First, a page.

Friday, 6 June 2008

Back to Reality

So, Big Brother is back. Again. We're up to series 9, and every year there is a flurry of blog posts and articles from Christians (especially when there's a Christian in the house. Apparently there are two this year. I guess we'll see how that works out...). So most things have been said. But, following on from yesterday's post, it got me thinking about what Big Brother saya about our culture - and particularly the way it's changed over the years.

When BB first started, it was the start of the boom in reality TV. We hadn't really seen anything like it - a random bunch of people trapped together for a bit too long. The attraction then was the novelty of the situation, and just watching how people acted together.

That in itself is interesting. We like watching people, we like seeing what they'll do. We especially like to see them at their worst - when they argue, when they get drunk, when they're horrible to each other. Perhaps we feel pleased that we aren't like them. Or that they are like us. People like watching people.

But the novelty didn't stay novel for long. After a while, as we got used to BB and reality TV in general (even the stomach-churning channel 5 kind), the producers had to find ways to spice things up. Hidden rooms, inequality, shock evictions have all come and gone. And the selection of victims, sorry, housemates, has become more and more random, designed to provide the maximum drama.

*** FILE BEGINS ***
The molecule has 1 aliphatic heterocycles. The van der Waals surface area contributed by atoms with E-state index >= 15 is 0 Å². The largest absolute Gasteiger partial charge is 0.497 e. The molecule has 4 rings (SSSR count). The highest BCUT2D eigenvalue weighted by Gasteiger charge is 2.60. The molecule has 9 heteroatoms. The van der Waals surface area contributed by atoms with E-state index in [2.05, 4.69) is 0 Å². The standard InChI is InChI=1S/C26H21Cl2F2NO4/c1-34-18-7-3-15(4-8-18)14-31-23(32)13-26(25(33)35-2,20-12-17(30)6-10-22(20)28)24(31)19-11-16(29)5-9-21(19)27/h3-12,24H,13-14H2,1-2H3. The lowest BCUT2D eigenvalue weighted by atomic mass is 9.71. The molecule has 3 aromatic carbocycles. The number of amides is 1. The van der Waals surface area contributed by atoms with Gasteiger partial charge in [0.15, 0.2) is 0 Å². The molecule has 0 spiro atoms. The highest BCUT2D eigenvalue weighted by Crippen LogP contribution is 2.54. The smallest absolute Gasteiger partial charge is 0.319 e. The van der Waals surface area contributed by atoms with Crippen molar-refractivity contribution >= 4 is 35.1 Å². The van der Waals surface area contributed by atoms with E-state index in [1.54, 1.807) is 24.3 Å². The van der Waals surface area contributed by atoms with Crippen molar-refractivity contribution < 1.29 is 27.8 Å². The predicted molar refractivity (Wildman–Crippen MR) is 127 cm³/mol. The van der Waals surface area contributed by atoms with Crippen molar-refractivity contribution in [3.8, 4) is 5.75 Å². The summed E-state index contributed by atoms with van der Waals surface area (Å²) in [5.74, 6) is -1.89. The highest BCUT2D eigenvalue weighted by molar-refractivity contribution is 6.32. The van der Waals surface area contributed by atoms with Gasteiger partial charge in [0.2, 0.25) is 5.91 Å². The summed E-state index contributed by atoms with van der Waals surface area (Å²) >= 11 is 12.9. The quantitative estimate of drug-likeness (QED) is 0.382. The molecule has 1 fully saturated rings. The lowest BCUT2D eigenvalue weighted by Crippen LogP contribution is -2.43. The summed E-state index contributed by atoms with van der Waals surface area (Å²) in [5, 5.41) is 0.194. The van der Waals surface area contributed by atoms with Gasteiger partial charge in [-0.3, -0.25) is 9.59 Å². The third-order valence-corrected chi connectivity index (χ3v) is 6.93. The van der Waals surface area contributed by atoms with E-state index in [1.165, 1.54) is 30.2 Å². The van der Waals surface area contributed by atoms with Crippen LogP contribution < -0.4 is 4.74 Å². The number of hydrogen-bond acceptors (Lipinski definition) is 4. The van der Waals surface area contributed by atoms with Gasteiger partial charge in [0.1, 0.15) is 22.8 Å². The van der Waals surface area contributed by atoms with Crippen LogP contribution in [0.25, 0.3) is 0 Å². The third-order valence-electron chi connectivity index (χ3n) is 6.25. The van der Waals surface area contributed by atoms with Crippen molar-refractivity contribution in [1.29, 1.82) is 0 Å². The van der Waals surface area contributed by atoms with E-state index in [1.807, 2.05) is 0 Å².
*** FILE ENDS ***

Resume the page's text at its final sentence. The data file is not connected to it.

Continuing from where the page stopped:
This year, a couple were put into the house, but then the guy was told to pretend he was with someone else. Apparently, they're going to get "married" on Sunday. I'm sure that will cause all sorts of controversy in itself. But the point is that we often watch TV because we want new experiences. We want to be shocked, we want to be appalled. But shocking things don't stay shocking for long. And so the boundaries of morality and even acceptability get pushed further and further out.

I think that's one of the things I was trying to get at in my last post. TV is hugely influential in not only showing where culture is at, but in changing it. And I think it's powerful because it's so gradual, but constant.

Who knows what else Big Brother will pull out of the bag this year. But it will no doubt be crazier and more shocking than previous years. But by BB series 11 we'll think nothing of it.

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